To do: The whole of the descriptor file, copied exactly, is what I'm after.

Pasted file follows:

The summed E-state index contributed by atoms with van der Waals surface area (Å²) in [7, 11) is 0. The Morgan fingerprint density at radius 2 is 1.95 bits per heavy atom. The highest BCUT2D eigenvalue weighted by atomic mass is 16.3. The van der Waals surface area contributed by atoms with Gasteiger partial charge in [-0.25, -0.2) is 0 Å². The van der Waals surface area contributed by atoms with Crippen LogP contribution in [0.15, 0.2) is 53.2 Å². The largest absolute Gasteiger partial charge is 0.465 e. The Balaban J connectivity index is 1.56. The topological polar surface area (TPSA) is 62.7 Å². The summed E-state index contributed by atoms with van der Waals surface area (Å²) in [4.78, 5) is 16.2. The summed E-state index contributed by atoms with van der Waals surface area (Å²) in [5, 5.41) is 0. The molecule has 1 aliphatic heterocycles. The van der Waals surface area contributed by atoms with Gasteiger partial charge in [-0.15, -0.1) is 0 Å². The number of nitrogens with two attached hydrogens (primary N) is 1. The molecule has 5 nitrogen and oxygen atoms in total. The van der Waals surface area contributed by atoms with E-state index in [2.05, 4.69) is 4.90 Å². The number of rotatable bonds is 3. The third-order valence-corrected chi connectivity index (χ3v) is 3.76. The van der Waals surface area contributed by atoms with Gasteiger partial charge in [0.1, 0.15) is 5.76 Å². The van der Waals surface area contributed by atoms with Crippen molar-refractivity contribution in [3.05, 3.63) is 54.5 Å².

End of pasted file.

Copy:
The summed E-state index contributed by atoms with van der Waals surface area (Å²) in [7, 11) is 0. The Morgan fingerprint density at radius 2 is 1.95 bits per heavy atom. The highest BCUT2D eigenvalue weighted by atomic mass is 16.3. The van der Waals surface area contributed by atoms with Gasteiger partial charge in [-0.25, -0.2) is 0 Å². The van der Waals surface area contributed by atoms with Crippen LogP contribution in [0.15, 0.2) is 53.2 Å². The largest absolute Gasteiger partial charge is 0.465 e. The Balaban J connectivity index is 1.56. The topological polar surface area (TPSA) is 62.7 Å². The summed E-state index contributed by atoms with van der Waals surface area (Å²) in [4.78, 5) is 16.2. The summed E-state index contributed by atoms with van der Waals surface area (Å²) in [5, 5.41) is 0. The molecule has 1 aliphatic heterocycles. The van der Waals surface area contributed by atoms with Gasteiger partial charge in [-0.15, -0.1) is 0 Å². The number of nitrogens with two attached hydrogens (primary N) is 1. The molecule has 5 nitrogen and oxygen atoms in total. The van der Waals surface area contributed by atoms with E-state index in [2.05, 4.69) is 4.90 Å². The number of rotatable bonds is 3. The third-order valence-corrected chi connectivity index (χ3v) is 3.76. The van der Waals surface area contributed by atoms with Gasteiger partial charge in [0.1, 0.15) is 5.76 Å². The van der Waals surface area contributed by atoms with Crippen molar-refractivity contribution in [3.05, 3.63) is 54.5 Å².